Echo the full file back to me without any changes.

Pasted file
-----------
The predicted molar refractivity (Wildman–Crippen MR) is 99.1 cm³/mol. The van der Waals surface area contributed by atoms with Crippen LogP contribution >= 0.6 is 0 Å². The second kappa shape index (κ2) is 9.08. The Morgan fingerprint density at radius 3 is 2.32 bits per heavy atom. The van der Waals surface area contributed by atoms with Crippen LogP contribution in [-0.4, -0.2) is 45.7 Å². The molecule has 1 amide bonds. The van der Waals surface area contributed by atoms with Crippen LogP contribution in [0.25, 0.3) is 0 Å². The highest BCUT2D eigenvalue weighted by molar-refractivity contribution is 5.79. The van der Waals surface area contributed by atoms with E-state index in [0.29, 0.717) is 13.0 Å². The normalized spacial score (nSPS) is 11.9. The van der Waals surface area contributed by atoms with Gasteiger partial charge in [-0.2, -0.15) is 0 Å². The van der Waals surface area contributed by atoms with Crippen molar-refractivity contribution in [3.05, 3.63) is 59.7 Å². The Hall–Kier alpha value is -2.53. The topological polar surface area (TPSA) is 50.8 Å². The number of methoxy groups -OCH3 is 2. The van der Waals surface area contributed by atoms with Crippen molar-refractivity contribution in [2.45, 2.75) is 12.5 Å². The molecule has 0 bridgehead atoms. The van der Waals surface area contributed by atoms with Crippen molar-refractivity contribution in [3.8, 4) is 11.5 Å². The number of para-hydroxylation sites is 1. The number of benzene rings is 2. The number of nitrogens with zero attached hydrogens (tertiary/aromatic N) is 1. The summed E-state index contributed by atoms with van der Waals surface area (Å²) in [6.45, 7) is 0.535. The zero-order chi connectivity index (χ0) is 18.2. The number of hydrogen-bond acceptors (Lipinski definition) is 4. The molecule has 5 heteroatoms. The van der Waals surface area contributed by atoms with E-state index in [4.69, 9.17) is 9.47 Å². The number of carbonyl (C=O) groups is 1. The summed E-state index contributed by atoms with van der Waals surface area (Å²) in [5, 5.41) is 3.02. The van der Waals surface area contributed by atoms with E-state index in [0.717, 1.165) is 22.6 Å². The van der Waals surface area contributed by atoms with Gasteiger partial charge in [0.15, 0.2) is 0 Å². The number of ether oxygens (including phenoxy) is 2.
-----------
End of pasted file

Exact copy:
The predicted molar refractivity (Wildman–Crippen MR) is 99.1 cm³/mol. The van der Waals surface area contributed by atoms with Crippen LogP contribution >= 0.6 is 0 Å². The second kappa shape index (κ2) is 9.08. The Morgan fingerprint density at radius 3 is 2.32 bits per heavy atom. The van der Waals surface area contributed by atoms with Crippen LogP contribution in [-0.4, -0.2) is 45.7 Å². The molecule has 1 amide bonds. The van der Waals surface area contributed by atoms with Crippen LogP contribution in [0.25, 0.3) is 0 Å². The highest BCUT2D eigenvalue weighted by molar-refractivity contribution is 5.79. The van der Waals surface area contributed by atoms with E-state index in [0.29, 0.717) is 13.0 Å². The normalized spacial score (nSPS) is 11.9. The van der Waals surface area contributed by atoms with Gasteiger partial charge in [-0.2, -0.15) is 0 Å². The van der Waals surface area contributed by atoms with Crippen molar-refractivity contribution in [3.05, 3.63) is 59.7 Å². The Hall–Kier alpha value is -2.53. The topological polar surface area (TPSA) is 50.8 Å². The number of methoxy groups -OCH3 is 2. The van der Waals surface area contributed by atoms with Crippen molar-refractivity contribution in [2.45, 2.75) is 12.5 Å². The molecule has 0 bridgehead atoms. The van der Waals surface area contributed by atoms with Crippen molar-refractivity contribution in [3.8, 4) is 11.5 Å². The number of para-hydroxylation sites is 1. The number of benzene rings is 2. The number of nitrogens with zero attached hydrogens (tertiary/aromatic N) is 1. The summed E-state index contributed by atoms with van der Waals surface area (Å²) in [6.45, 7) is 0.535. The zero-order chi connectivity index (χ0) is 18.2. The number of hydrogen-bond acceptors (Lipinski definition) is 4. The molecule has 5 heteroatoms. The van der Waals surface area contributed by atoms with E-state index in [4.69, 9.17) is 9.47 Å². The number of carbonyl (C=O) groups is 1. The summed E-state index contributed by atoms with van der Waals surface area (Å²) in [5, 5.41) is 3.02. The van der Waals surface area contributed by atoms with E-state index in [0.717, 1.165) is 22.6 Å². The van der Waals surface area contributed by atoms with Gasteiger partial charge in [0.15, 0.2) is 0 Å². The number of ether oxygens (including phenoxy) is 2.